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AS IS | Artashes Sardarian


From Armavir, Armenia

Based in Buenos Aires, Argentina

"I like imperfect forms and interesting materials so that's why one of my first conscious works began with experiments with resin and natural crystals."

ARV : Please, tell us a bit more about yourself. What brought you into art?

A: I have been creative since the childhood and always went to museums and galleries, I loved it. Yet, like most people in the Post - Soviet Space, I was afraid to enter an art university. Because it was considered that it was almost impossible to become a successful and highly-paid artist. That’s why I entered a prestigious economic university.

When I graduated and received a diploma I started interviewing. There were many stages of exhausting job interviews in large international financial companies and at the finish line I realized that this is not my thing.

So me and my best friend Katerina Marchenko, who is now one of the most successful embroidery artists, decided to open our studio together. We started giving workshops and creating lots and lots of art. That’s how I began my journey into the big world of art.

ARV : What inspires you the most?

A: In art and creativity, I like imperfect forms and interesting materials so that's why one of my first conscious works began with experiments with resin and natural crystals. I tried to recreate the shape and texture of the jagged edges of natural minerals and I decided to add real flowers to them to make the final objects look magical. So I created my first collection of trays and furniture "Flowering Crystal"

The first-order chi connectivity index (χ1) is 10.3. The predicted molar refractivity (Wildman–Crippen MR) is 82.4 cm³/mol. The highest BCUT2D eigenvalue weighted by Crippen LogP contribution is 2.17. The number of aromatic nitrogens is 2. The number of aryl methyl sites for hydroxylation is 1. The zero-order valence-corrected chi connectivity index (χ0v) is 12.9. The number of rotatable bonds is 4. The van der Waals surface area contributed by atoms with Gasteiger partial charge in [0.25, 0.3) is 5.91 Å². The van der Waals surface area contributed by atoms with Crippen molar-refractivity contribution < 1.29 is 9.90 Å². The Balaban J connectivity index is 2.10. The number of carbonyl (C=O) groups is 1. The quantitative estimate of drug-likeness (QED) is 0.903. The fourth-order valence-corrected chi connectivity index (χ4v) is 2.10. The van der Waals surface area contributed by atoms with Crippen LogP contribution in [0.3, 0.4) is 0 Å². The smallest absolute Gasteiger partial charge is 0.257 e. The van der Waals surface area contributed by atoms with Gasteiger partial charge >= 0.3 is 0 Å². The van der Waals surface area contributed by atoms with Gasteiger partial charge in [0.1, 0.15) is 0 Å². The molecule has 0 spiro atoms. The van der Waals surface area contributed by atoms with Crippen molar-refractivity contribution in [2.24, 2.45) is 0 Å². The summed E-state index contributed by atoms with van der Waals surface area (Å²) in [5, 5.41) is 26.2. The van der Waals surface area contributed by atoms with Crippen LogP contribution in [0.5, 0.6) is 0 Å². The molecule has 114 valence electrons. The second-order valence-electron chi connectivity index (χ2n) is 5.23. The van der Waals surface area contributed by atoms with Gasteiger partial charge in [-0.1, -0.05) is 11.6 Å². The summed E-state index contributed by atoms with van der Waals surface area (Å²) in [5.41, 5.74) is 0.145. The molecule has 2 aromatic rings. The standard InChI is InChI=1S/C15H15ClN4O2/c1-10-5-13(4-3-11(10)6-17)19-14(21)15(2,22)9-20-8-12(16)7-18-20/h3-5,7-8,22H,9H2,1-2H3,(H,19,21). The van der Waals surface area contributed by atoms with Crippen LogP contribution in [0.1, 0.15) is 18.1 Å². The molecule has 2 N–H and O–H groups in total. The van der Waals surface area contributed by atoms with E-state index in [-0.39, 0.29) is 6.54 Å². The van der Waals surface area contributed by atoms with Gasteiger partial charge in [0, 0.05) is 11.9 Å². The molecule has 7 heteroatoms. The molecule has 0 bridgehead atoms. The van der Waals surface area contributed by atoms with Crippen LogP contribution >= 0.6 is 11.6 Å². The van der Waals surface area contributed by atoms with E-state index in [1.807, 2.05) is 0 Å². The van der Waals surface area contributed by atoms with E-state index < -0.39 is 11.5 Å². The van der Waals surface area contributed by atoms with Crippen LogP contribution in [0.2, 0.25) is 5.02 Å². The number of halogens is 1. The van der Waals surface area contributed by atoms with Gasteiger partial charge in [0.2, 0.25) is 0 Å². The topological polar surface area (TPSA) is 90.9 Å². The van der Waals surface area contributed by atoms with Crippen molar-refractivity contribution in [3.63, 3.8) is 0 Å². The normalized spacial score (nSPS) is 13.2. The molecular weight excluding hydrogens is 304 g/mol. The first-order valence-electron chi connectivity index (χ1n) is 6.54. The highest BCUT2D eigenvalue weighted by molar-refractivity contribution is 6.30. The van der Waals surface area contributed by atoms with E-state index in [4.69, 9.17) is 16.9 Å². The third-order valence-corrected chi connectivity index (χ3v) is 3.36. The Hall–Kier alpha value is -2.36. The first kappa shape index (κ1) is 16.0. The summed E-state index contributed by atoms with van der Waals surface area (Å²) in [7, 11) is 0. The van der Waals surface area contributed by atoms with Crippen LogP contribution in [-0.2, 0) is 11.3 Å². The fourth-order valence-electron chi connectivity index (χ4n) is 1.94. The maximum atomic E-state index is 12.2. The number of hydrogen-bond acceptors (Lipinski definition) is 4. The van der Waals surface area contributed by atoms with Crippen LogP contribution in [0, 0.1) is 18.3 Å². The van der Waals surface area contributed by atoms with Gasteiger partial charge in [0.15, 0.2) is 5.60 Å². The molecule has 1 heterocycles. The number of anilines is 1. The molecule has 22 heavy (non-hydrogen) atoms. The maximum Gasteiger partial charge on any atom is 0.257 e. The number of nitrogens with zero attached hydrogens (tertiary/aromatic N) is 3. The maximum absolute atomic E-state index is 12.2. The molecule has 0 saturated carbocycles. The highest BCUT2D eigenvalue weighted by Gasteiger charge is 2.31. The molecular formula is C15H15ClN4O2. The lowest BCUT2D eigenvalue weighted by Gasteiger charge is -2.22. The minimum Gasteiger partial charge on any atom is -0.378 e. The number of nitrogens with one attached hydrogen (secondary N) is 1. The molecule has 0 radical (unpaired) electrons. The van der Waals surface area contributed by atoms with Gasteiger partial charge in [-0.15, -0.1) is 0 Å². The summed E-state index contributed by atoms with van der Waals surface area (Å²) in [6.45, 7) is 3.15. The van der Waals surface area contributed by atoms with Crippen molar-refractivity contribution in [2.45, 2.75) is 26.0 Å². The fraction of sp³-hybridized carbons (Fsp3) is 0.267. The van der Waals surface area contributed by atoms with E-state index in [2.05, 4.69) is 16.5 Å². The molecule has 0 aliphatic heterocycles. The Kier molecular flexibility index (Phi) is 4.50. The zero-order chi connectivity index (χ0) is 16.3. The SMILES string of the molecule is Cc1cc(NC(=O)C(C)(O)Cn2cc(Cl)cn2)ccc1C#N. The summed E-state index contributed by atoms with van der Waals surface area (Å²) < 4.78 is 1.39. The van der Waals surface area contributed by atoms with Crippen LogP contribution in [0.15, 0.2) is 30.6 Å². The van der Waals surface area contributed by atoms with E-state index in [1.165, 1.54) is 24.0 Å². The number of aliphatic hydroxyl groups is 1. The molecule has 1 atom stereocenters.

ARV : Do you have any specific rituals while working (creating)?

A: I have no special rituals. The most important thing in my working process is that I have a clear idea in my head of what and how I want to create, when I have it, I just start doing it. That’s simple.

ARV : What would you recommend to someone new to art (an artist or just an admirer), what to begin with?

A: Create and create, try different techniques, experiment, and one wonderful day, you will find your style, don’t be afraid of judgment, and most important: do not give up and do not stop creating ever.

ARV : Your top 3 adjectives related to art?

A: Emotional, touching, ethereal.

ARV : The best angle to look at art is from …?

A: I believe that there is no universal answer to this question. Everyone looks at and perceives the same work of art in their way since we all have our own life experiences and associations. The main thing is to be open to any creativity.

ARV : The perfect phrase to start any conversation about art is:..?

A: Hey, let me show you something …

ARV : Must - read books to help us talk about art (or do we even need them) ?

A: I don't think there is any list of books that you must read to talk about art. Just every time you see an artwork that touches your heart and makes you feel something, you can read about the author, explore his biography, and other artworks, understand what he/she wanted to demonstrate with his/hers art, and then over and over again you will accumulate enough knowledge to keep the conversation going and share your point of view.

ARV : If you could change one thing in the art world - what would it be?

A: In the modern world, art is too closely connected with marketing so if you are not good at sales tools then you are unlikely to become a famous and rated artist. That’s why I would like galleries to appreciate unknown artists more and give them chances to show their art.

ARV : Please, share your favorite quote (not necessarily related to art)

A: “Hell is empty and all the devils are here.”

William Shakespeare, The Tempest

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